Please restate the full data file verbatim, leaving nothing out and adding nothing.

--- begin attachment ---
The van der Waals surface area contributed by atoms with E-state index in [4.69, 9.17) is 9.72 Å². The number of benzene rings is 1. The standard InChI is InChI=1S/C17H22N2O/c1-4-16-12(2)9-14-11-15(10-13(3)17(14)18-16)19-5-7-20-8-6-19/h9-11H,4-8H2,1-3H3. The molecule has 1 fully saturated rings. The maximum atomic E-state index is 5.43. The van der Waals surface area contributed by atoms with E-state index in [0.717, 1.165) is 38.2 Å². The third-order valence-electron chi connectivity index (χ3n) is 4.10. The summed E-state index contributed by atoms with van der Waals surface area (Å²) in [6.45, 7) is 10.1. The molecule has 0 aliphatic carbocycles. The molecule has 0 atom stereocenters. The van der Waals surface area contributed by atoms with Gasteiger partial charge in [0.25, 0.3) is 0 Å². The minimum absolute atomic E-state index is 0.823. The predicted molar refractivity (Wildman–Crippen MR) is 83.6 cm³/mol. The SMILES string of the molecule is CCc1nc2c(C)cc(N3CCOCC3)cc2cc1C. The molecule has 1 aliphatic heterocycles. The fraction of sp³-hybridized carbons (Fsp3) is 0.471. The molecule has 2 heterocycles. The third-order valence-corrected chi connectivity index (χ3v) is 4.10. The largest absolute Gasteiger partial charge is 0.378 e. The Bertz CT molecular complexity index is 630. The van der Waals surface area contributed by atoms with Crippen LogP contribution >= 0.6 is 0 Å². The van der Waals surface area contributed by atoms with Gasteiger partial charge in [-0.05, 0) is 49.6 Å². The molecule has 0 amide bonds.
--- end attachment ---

The van der Waals surface area contributed by atoms with E-state index in [4.69, 9.17) is 9.72 Å². The number of benzene rings is 1. The standard InChI is InChI=1S/C17H22N2O/c1-4-16-12(2)9-14-11-15(10-13(3)17(14)18-16)19-5-7-20-8-6-19/h9-11H,4-8H2,1-3H3. The molecule has 1 fully saturated rings. The maximum atomic E-state index is 5.43. The van der Waals surface area contributed by atoms with E-state index in [0.717, 1.165) is 38.2 Å². The third-order valence-electron chi connectivity index (χ3n) is 4.10. The summed E-state index contributed by atoms with van der Waals surface area (Å²) in [6.45, 7) is 10.1. The molecule has 0 aliphatic carbocycles. The molecule has 0 atom stereocenters. The van der Waals surface area contributed by atoms with Gasteiger partial charge in [0.25, 0.3) is 0 Å². The minimum absolute atomic E-state index is 0.823. The predicted molar refractivity (Wildman–Crippen MR) is 83.6 cm³/mol. The SMILES string of the molecule is CCc1nc2c(C)cc(N3CCOCC3)cc2cc1C. The molecule has 1 aliphatic heterocycles. The fraction of sp³-hybridized carbons (Fsp3) is 0.471. The molecule has 2 heterocycles. The third-order valence-corrected chi connectivity index (χ3v) is 4.10. The largest absolute Gasteiger partial charge is 0.378 e. The Bertz CT molecular complexity index is 630. The van der Waals surface area contributed by atoms with Crippen LogP contribution >= 0.6 is 0 Å². The van der Waals surface area contributed by atoms with Gasteiger partial charge in [-0.05, 0) is 49.6 Å². The molecule has 0 amide bonds.